10 August 2022 / 3-Min Read / Translate↗
Back when I lived in the UK and played Squash competitively, there was a graded tournament almost every weekend somewhere in the country. That meant, any time I wanted to meet new people, visit new facilities and play some tough squash, I could. I have said it before, and I will keep saying it: playing competitively is great for your squash and others agree.
In fact, let’s take a moment to quote from some players over on reddit. I posted a question about experiences of playing competitively. asmos57 put it very nicely: “Having shaky knees the first times I participated in tournaments was a nice feeling. Difficult at first, but it helped my mental game a lot. And I think it’s very useful to play different opponents with different styles.” While sixthcupofjoe mentions the motivating factor: “It’s also really addictive getting your rank up going up a grade and moving up divs.” Other things mentioned include making new friends (yes, sounds cheesy, but really can be true), and visiting better facilities than yours and then feeling bad.
It wasn’t all sunshine and rainbows though (An English phrase meaning nice things). A few people complained about having to referee matches. Sometimes you get arseholes who question every decision you make. Wilkox79 mentioned that they stopped playing competitive squash specifically for this reason, which is sad: “The negative (refereeing) put me off competitive squash a few years ago and although I miss some aspects (especially team squash) I’ve never really regretted stopping“.
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They may be called different things in different countries (please let me know what they are called in your country), but “graded” is what I have always called them. When I played there were N, A, B, C, D and E (maybe F, I’m not sure). At the time, N stood for National and you needed to have a national ranking to play this grade, although they sometimes let A players play – but not everybody used the N grade, some just stuck to the alphabetical order, with A being the best in the country.
Nowadays, I believe many organiser and tournaments use the SquashLevels system to accurately assess each players grade. What’s important is that when you sign up for these types of tournaments, you know that you are going to get to play against people of your standard. It’s very disheartening for new players to find themselves against somebody much better. Nobody benefits from those situations.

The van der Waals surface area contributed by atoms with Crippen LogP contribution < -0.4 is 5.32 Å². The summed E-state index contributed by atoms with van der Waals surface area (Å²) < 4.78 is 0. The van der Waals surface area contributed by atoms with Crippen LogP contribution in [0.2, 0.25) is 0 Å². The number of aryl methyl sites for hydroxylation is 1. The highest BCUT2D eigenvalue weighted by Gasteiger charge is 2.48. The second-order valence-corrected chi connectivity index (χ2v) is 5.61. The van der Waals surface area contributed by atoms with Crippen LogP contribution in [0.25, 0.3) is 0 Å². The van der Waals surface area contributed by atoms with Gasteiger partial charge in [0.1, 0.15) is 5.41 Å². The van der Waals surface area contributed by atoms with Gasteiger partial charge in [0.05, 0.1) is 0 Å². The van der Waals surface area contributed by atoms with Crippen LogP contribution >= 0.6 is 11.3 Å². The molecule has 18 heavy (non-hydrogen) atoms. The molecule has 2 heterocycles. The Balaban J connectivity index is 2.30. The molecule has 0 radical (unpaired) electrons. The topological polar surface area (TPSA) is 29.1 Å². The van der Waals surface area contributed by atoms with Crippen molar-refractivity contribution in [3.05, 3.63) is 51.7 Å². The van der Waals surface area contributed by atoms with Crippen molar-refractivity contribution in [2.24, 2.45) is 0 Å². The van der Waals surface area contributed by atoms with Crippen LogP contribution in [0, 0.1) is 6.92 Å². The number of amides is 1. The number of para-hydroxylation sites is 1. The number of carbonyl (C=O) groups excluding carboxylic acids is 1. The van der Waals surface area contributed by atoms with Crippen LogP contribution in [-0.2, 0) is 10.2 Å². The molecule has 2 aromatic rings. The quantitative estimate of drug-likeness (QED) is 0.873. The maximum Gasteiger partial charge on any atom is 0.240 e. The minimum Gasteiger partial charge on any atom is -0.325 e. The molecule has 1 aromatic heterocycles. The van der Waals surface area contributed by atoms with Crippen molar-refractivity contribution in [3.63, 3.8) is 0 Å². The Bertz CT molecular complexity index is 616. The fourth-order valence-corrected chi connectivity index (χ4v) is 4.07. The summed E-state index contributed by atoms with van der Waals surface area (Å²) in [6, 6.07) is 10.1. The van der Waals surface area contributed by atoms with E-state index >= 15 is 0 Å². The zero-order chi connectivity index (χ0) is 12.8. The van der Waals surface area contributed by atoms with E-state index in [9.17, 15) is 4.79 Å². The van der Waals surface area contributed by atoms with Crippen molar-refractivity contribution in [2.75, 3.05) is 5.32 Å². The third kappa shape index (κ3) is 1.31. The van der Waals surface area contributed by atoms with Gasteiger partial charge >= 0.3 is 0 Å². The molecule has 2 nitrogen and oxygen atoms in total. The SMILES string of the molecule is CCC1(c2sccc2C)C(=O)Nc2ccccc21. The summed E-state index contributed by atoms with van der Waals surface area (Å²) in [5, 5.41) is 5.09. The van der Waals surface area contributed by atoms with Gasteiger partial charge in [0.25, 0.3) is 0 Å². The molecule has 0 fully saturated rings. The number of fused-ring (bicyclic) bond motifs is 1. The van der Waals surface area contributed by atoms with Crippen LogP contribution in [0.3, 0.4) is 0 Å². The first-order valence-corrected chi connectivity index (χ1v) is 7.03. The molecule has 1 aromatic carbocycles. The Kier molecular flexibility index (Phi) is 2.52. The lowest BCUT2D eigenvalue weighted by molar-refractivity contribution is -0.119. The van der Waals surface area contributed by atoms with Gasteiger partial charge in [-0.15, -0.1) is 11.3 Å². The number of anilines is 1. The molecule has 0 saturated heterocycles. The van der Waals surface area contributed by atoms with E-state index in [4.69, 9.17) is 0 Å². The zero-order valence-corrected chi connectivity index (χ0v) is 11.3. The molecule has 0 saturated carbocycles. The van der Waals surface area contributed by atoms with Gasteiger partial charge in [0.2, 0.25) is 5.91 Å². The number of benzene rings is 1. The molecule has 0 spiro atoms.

Where I live, The Basque Country (see the first image!), we don’t really use the graded system, but the organisers know everybody so everybody gets good games throughout the weekend and everybody has a lot of fun. If somebody new comes along, they are given matches that fit their standard.
Graded Tournaments are lots of fun.
A typical graded tournament either starts on Friday evening or Saturday morning. For a modest fee, about 10 Euros where I live, you get a T shirt, often with the tournament’s logo, snacks and about 4 matches. Even if you lose your first match, you still get 4 matches – of course a lot depends on how many people entered and other factors, but the organisers try to get you at least 4.
Sometimes there are free snacks, occasionally a stringer is available and I have even seen a masseuse available too. The atmosphere is both friendly AND competitive and once you have gone to a few, they it’s really a family spirit. Depending on the numbers or players, some graded squash tournaments mix the woman with the men, other separate if possible.
However, the negative aspect for some is that you are required to mark the next match on court if you lose. It has to be that way, because there are not enough people to mark matches otherwise. It can be daunting to mark your first match, but there will always be people around to help you. I won’t lie to you, some players can be rude and mean when they play squash, and marking is not always a pleasant experience, but it *is* a valuable one.
I recognise and respect that not everybody wants to play competitive squash. If you want to play once or twice a week with the same people or just at a local club night, that’s great. All that matters is that you play squash and enjoy yourself. BUT, if you want to take your squash to the next level, get out of your comfort zone (which is where real improvement happens), then a graded squash tournament is the perfect solution.
Depending on where you live, finding one shouldn’t be too hard. Still not convince? Why not go along just to see the atmosphere? Don’t enter the tournament, just visit the club for an hour or so to get the feel of it.